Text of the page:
Tamil Nadu lagging behind Himachal Pradesh, Delhi, Punjab and Haryana despite the good scope for cultivation
Mushroom production has tremendous scope in Tamil Nadu; however, the State does not have enough entrepreneurs to meet its requirements, laments S.S.T. Rajenthran, who won the “progressive mushroom grower” award in 2011 from the Director of Mushroom Research, Indian Council of Agricultural Research, “for his outstanding contribution to the mushroom industry.”
Rajenthran, 46, is an ITI-educated entrepreneur who has been into mushroom production for over 25 years now. He has a unit near Thuraiyur, about 25 km from here.
ICAR has recognised his expertise in milky and oyster mushroom cultivation. He also supplies high-quality spawn to mushroom growers.
Nutritive and medicinal
Mushroom has excellent medicinal properties. It is rich in protein, fibre, and amino acids. Mushroom is a 100 per cent vegetarian food and is good for diabetes and joint pains. Pickles, pappad, soup powder, health powder, capsule, health drinks and pakodas can be made using mushroom. It has no cholesterol and helps in purifying blood. It has low sodium and substantial vitamin and minerals.
Rajenthran calls it an “agri-based industry.” But officially it has been classified as horticulture. India is fortunate in that it could grow temperate, sub-tropical, and tropical mushrooms.
During 1989-92, marketing of mushrooms was a problem in Tamil Nadu. “It is no more so. Chennai alone gets five tonnes of mushrooms a day at present from various parts of the country.”
“However, Tamil Nadu is nowhere in the national map and it is Himachal Pradesh, Delhi, Punjab, and Haryana which are doing well in this sector.” It has good export potential for countries such as China, Singapore, Dubai, and Europe.”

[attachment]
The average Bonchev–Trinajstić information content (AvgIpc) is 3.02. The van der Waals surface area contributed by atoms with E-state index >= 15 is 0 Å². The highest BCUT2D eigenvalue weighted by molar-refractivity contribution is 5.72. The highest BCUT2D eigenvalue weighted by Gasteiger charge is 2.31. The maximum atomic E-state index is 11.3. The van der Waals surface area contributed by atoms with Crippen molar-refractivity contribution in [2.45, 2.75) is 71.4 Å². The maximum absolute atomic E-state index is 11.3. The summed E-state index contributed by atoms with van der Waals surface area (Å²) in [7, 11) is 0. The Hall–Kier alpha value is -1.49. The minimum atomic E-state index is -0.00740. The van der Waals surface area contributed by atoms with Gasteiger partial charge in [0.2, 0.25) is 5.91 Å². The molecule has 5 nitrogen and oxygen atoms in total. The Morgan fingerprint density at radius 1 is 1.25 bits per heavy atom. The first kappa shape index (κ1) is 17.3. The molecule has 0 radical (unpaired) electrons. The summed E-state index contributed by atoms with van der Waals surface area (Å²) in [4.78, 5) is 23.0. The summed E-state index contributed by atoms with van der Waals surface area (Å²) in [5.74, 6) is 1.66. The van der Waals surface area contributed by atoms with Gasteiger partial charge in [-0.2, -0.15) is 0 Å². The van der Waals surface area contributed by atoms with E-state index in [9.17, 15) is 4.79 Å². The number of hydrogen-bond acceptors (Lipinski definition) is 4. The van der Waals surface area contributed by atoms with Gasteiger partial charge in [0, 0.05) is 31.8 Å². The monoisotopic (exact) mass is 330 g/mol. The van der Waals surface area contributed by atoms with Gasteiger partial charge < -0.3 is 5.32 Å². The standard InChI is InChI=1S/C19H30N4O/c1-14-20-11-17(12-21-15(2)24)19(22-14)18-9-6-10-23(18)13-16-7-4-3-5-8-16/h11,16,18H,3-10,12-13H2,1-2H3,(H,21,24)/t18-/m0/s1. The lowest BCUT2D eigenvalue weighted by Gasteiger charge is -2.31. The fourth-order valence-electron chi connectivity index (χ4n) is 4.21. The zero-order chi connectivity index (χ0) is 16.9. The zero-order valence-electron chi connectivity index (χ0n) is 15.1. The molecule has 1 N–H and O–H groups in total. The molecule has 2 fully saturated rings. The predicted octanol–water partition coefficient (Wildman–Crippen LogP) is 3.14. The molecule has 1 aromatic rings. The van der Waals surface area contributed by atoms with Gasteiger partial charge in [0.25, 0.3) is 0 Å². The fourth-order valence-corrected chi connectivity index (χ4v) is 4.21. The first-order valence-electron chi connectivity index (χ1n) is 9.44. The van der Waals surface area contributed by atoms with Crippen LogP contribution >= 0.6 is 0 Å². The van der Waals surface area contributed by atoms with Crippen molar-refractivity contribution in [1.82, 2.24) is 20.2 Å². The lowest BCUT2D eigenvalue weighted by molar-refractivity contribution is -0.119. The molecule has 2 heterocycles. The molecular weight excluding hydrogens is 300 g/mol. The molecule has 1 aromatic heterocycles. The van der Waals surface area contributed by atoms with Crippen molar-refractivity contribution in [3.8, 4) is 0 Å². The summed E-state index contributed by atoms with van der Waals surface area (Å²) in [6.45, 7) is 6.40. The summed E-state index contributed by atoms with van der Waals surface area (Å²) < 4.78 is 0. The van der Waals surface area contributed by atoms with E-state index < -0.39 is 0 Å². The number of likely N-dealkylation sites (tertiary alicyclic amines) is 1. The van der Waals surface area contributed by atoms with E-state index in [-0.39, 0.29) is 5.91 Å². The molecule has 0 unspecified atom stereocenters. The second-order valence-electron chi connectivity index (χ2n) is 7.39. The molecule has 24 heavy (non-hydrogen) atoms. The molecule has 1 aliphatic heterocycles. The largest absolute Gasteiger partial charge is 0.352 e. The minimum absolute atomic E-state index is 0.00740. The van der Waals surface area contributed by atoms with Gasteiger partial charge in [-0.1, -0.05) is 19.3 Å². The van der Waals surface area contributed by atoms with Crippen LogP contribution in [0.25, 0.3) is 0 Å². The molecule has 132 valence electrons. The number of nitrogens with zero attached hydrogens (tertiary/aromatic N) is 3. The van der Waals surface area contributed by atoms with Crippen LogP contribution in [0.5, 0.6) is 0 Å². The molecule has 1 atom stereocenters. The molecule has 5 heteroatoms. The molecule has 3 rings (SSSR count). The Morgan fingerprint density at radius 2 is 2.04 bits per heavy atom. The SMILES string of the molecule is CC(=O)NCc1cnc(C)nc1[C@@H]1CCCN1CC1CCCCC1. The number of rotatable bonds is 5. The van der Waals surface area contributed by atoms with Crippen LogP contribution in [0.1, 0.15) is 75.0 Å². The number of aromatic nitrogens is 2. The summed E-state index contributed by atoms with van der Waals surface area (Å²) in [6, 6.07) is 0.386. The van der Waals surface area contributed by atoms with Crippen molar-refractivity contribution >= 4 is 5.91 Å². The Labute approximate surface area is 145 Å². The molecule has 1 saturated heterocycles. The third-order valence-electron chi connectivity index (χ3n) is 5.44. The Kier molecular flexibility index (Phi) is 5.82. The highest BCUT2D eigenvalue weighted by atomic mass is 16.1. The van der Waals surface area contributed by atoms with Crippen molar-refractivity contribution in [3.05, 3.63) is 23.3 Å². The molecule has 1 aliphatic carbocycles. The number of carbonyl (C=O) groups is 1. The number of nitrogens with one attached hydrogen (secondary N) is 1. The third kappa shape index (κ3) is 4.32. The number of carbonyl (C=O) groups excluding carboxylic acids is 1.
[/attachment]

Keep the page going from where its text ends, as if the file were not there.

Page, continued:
“It is quite remunerative and fetches at least Rs.200 a kg at present. The profit margin is 30 to 40 per cent.”
Low cost project
Rajenthran, who is now concentrating on milky mushroom cultivation, says that its shelf life is about five days as against the one day of button mushrooms. If kept refrigerated, milky mushrooms can be kept for 10-15 days.
On reports that mushrooms could be cultivated at low cost – even as low as Rs. 50, 000 to Rs.1 lakh, he says, “Whenever you use timber for the production chamber, there is every possibility fungus might affect the timber which in turn will hurt the mushrooms in due course,” he contends. Hence, investment is a major problem for the entrepreneurs, he adds.
According to him, mushroom production requires a temperature of 28 deg C to 35 deg C and a humidity of 75-80 per cent. Hence a humidifier is a must. For a production unit of 30 ft X 15 ft, a minimum of Rs.9 lakh would be required. A crop requires 45 days and at least 1.5 tonnes could be harvested per crop. “On an average, 10 tonnes per unit is possible per annum.”
Besides, he suggests that one set up a spawn and compost unit at Rs.25 lakh so that they could supply spawn and compost ready to produce mushroom within a radius of 50 to 100 km.
Mr.Rajenthran, who advocates organic farming of mushroom, suggests that the State government introduce mushroom in the noon meal scheme to serve nutritional food content to children and at the same time promote mushroom industry.